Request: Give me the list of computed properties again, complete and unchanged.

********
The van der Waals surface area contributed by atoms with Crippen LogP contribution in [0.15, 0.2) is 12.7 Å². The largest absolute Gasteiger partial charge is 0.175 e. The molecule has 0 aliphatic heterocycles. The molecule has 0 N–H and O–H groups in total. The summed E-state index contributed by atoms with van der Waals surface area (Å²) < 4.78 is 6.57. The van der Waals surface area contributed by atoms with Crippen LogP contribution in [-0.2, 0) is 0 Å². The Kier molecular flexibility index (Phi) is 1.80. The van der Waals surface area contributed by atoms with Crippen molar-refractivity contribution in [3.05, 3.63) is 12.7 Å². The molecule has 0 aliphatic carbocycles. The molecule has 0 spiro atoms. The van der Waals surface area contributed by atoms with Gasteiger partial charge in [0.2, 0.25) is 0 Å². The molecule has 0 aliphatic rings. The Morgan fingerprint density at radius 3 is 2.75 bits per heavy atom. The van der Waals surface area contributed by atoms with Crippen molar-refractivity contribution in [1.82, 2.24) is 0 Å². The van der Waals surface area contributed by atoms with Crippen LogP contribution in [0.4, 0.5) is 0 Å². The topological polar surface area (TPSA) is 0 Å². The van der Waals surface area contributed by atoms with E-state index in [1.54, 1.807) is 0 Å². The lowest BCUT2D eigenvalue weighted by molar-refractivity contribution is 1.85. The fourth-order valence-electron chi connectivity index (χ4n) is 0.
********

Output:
The van der Waals surface area contributed by atoms with Crippen LogP contribution in [0.15, 0.2) is 12.7 Å². The largest absolute Gasteiger partial charge is 0.175 e. The molecule has 0 aliphatic heterocycles. The molecule has 0 N–H and O–H groups in total. The summed E-state index contributed by atoms with van der Waals surface area (Å²) < 4.78 is 6.57. The van der Waals surface area contributed by atoms with Crippen LogP contribution in [-0.2, 0) is 0 Å². The Kier molecular flexibility index (Phi) is 1.80. The van der Waals surface area contributed by atoms with Crippen molar-refractivity contribution in [3.05, 3.63) is 12.7 Å². The molecule has 0 aliphatic carbocycles. The molecule has 0 spiro atoms. The van der Waals surface area contributed by atoms with Gasteiger partial charge in [0.2, 0.25) is 0 Å². The molecule has 0 aliphatic rings. The Morgan fingerprint density at radius 3 is 2.75 bits per heavy atom. The van der Waals surface area contributed by atoms with Crippen molar-refractivity contribution in [1.82, 2.24) is 0 Å². The van der Waals surface area contributed by atoms with Crippen LogP contribution in [0.4, 0.5) is 0 Å². The topological polar surface area (TPSA) is 0 Å². The van der Waals surface area contributed by atoms with E-state index in [1.54, 1.807) is 0 Å². The lowest BCUT2D eigenvalue weighted by molar-refractivity contribution is 1.85. The fourth-order valence-electron chi connectivity index (χ4n) is 0.